When researchers analysed cases in Victorian schools that occurred between the start of the epidemic and the end of August 2020, they found infections in schools mirrored what was happening in the community overall. They also found 66% of all infections in schools were limited to a single person.
This might seem encouraging, but we have to remember this virus is characterised by superspreading events. We now know that about 10% of infected people are responsible for about 80% of secondary COVID-19 cases.
Two major studies from Hong Kong and India revealed about 70% of people didn’t transmit the virus to anyone. The problem, is the remainder can potentially infect a lot of people.
What happened in Victorian schools was entirely consistent with this.
The risk associated with schools rises with the level of community transmission. The picture internationally has made this clear.
What we know about outbreaks in schools, internationally
After schools reopened in Montreal, Canada, school clusters quickly outnumbered those in workplaces and health-care settings combined. President of the Quebec Association of Infectious Disease Microbiologists, Karl Weiss, said
Schools were the driver to start the second wave in Quebec, although the government did not recognise it.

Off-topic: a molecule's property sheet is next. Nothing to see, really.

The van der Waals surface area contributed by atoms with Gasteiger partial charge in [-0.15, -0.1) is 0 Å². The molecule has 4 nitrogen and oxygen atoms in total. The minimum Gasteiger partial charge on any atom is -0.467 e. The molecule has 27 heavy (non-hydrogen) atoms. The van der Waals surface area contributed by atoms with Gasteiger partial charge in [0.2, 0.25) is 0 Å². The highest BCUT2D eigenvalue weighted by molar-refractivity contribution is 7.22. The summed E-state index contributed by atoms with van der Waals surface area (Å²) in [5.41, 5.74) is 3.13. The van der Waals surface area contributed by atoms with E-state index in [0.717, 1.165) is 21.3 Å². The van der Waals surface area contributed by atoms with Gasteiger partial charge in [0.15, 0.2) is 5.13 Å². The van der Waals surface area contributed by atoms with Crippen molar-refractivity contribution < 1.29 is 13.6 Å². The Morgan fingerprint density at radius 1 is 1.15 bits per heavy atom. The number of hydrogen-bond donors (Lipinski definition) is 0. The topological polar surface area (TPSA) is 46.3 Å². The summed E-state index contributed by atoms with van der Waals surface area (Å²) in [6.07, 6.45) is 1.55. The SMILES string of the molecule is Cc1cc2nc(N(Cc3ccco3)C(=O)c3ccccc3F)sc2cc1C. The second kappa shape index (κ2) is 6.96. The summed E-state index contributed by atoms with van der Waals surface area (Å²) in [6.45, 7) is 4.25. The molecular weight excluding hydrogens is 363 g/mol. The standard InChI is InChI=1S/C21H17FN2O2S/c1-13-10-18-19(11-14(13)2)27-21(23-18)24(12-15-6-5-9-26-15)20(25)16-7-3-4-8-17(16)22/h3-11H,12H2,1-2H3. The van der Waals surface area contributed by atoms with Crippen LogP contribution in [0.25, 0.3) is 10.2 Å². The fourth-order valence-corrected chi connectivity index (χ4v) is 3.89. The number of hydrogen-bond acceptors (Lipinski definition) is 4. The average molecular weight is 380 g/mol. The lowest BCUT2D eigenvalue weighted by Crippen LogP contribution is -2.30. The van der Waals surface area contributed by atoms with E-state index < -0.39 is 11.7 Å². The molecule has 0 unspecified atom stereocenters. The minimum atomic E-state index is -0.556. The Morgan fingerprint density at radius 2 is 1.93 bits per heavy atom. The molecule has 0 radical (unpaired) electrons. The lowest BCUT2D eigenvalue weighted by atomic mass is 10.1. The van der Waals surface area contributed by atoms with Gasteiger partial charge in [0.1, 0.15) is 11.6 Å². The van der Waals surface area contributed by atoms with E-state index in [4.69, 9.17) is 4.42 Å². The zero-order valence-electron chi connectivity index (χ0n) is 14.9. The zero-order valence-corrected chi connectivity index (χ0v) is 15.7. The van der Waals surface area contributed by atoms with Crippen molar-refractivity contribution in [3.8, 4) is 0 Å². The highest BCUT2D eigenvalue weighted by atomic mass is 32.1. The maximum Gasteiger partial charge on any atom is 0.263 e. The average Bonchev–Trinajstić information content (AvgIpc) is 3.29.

A report by Israel’s Ministry of Health concluded school reopening played at least some role in accelerating the epidemic there, and that schools may contribute to the spread of the virus unless community transmission is low. In the Czech Republic, a rapid surge in cases following the reopening of schools prompted the mayor of Prague to describe schools as “COVID trading exchanges”.
The opposite pattern has been seen when schools have closed. England just witnessed a drop in new cases, followed by a return to growth, coinciding with the half-term school holidays. This was before any lockdown measures were introduced in the country.
These observations are consistent with a study examining the effect of imposing and lifting different restrictions in 131 countries. Researchers found school closures were associated with a reduction in R — the measure of how fast the virus is spreading — while reopening schools was associated with an increase.
The risk has been spelled out most clearly by the president of the Robert Koch Institute, Germany’s equivalent of the US Centers for Disease Control and Prevention. Last week, he reported the virus is being carried into schools, and also back out into the community.
What we need to do
It won’t be possible to control the pandemic if we don’t look into COVID-19 in children and fully address transmission by children. This means we need to take a proactive approach to schools.
At a minimum, precautionary measures should include the use of face masks by staff and students (including primary school students). Schools should also improve ventilation and indoor air quality, reduce class sizes, and ensure kids and staff practise hand hygiene.
School closures have a role to play as well. But they must be carefully considered because of the harms associated with them. But these harms are likely outweighed by the harms of an unmitigated epidemic.
In regions with high levels of community transmission, temporary school closures should be considered. While a lockdown without school closures can probably still reduce transmission, it is unlikely to be maximally effective.
By Zoë Hyde, Epidemiologist, University of Western Australia
This article is republished from The Conversation under a Creative Commons license. Read the original article.